A folk dance from the French region of Brittany, the passepied filtered into the royal court, where it was danced as a theater dance, and at balls as a partner dance. A fast, lively, joyful dance, the passepied was featured in theater performances as a means of reference to rural and pastoral themes.
The Passepied caught on at the French court at around 1650 and continued to thrive until the first half of the 18th
century. Thanks to its 3/8 metre, it resembles both the arrangement and figures of the minuet, using some of its steps, albeit at a faster pace. Its fundamental step is the pas de passepied
, i.e. the pas de menuet à 3 movements
, although the passepied also features the balancé
steps, as well as the contretemps with a triple jump. The partners dance holding hands, which requires the performance of the respective figures with the partners encircling each other. The surviving original choreographies, such as Passepied de la Bourgogne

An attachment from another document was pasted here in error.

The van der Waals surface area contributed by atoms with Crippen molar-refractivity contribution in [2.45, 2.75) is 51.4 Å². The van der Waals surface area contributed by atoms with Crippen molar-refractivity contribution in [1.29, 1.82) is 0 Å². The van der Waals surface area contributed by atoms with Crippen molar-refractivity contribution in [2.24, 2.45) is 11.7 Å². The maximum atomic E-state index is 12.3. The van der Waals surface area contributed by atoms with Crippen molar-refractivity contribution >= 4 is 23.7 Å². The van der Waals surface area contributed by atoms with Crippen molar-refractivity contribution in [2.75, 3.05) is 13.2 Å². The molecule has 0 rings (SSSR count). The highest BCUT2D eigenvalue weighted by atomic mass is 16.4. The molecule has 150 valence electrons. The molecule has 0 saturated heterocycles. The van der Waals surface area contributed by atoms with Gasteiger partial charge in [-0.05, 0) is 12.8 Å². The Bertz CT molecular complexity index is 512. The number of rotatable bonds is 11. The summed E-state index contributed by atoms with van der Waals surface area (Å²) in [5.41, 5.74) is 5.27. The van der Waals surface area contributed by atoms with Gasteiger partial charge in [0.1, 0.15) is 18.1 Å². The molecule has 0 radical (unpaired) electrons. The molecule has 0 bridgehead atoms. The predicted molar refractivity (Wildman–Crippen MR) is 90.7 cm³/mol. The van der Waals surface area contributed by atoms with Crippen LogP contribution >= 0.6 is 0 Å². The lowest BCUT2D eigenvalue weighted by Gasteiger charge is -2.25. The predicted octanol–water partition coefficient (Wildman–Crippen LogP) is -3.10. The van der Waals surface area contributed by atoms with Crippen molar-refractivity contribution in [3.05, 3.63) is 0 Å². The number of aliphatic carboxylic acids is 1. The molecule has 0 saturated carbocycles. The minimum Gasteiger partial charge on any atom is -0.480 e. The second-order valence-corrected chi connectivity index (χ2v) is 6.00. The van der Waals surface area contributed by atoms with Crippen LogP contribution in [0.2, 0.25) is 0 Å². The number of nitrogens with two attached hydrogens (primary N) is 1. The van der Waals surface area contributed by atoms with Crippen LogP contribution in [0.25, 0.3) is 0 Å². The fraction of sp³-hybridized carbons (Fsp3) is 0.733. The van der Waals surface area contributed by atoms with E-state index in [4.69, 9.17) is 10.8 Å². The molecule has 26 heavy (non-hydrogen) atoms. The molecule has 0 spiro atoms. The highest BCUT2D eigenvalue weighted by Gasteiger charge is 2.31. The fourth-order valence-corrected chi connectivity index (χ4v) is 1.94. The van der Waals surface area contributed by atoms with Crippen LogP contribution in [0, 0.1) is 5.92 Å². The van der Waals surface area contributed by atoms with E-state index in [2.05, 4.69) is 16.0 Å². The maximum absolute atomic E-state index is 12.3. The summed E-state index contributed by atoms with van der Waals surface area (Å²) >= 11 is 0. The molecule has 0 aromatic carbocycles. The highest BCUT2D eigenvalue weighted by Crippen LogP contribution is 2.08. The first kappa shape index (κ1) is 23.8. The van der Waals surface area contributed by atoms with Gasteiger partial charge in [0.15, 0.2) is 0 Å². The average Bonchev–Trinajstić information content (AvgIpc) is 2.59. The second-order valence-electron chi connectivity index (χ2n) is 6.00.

or Passepied de Bretagne
, illustrate the characteristic figures in which the partners move parallel to each other, mostly in quick, subtle pas de passepied
steps. In ballets and theater performances, the passepied was usually danced by actors cast as sailors, shepherds, and zephyrs.
Conté Pierre, Danses anciennes de cour et de théâtre en France, Paris, 1974.
Drabecka Maria, Choreografia baletów warszawskich za Sasów [Choreography of Warsaw Ballets During the Saxon Reign of Poland], Cracow, 1988.
Larousse-Bordas, Dictionnaire de la danse, Paris, 1999.